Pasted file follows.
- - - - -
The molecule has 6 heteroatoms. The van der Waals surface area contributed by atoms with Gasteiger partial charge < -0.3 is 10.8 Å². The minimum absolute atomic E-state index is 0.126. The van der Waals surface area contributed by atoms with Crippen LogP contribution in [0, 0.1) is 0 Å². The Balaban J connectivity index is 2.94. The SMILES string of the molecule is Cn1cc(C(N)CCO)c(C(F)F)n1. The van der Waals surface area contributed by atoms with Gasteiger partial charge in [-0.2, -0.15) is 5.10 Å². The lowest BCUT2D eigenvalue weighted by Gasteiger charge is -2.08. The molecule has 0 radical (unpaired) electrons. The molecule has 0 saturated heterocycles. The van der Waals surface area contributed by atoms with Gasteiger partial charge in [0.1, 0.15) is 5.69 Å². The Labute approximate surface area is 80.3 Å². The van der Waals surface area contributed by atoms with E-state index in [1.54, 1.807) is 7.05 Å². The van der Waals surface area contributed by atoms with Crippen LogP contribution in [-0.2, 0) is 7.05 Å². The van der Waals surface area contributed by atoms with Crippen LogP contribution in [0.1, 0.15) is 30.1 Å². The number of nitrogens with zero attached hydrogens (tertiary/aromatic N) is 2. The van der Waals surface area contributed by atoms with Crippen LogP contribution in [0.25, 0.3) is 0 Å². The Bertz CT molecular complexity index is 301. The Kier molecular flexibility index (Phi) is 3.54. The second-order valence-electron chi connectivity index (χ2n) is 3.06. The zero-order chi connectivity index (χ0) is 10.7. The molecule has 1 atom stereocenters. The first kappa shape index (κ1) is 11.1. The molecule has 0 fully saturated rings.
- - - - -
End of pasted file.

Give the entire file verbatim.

The molecule has 6 heteroatoms. The van der Waals surface area contributed by atoms with Gasteiger partial charge < -0.3 is 10.8 Å². The minimum absolute atomic E-state index is 0.126. The van der Waals surface area contributed by atoms with Crippen LogP contribution in [0, 0.1) is 0 Å². The Balaban J connectivity index is 2.94. The SMILES string of the molecule is Cn1cc(C(N)CCO)c(C(F)F)n1. The van der Waals surface area contributed by atoms with Gasteiger partial charge in [-0.2, -0.15) is 5.10 Å². The lowest BCUT2D eigenvalue weighted by Gasteiger charge is -2.08. The molecule has 0 radical (unpaired) electrons. The molecule has 0 saturated heterocycles. The van der Waals surface area contributed by atoms with Gasteiger partial charge in [0.1, 0.15) is 5.69 Å². The Labute approximate surface area is 80.3 Å². The van der Waals surface area contributed by atoms with E-state index in [1.54, 1.807) is 7.05 Å². The van der Waals surface area contributed by atoms with Crippen LogP contribution in [-0.2, 0) is 7.05 Å². The van der Waals surface area contributed by atoms with Crippen LogP contribution in [0.1, 0.15) is 30.1 Å². The number of nitrogens with zero attached hydrogens (tertiary/aromatic N) is 2. The van der Waals surface area contributed by atoms with Crippen LogP contribution in [0.25, 0.3) is 0 Å². The Bertz CT molecular complexity index is 301. The Kier molecular flexibility index (Phi) is 3.54. The second-order valence-electron chi connectivity index (χ2n) is 3.06. The zero-order chi connectivity index (χ0) is 10.7. The molecule has 1 atom stereocenters. The first kappa shape index (κ1) is 11.1. The molecule has 0 fully saturated rings.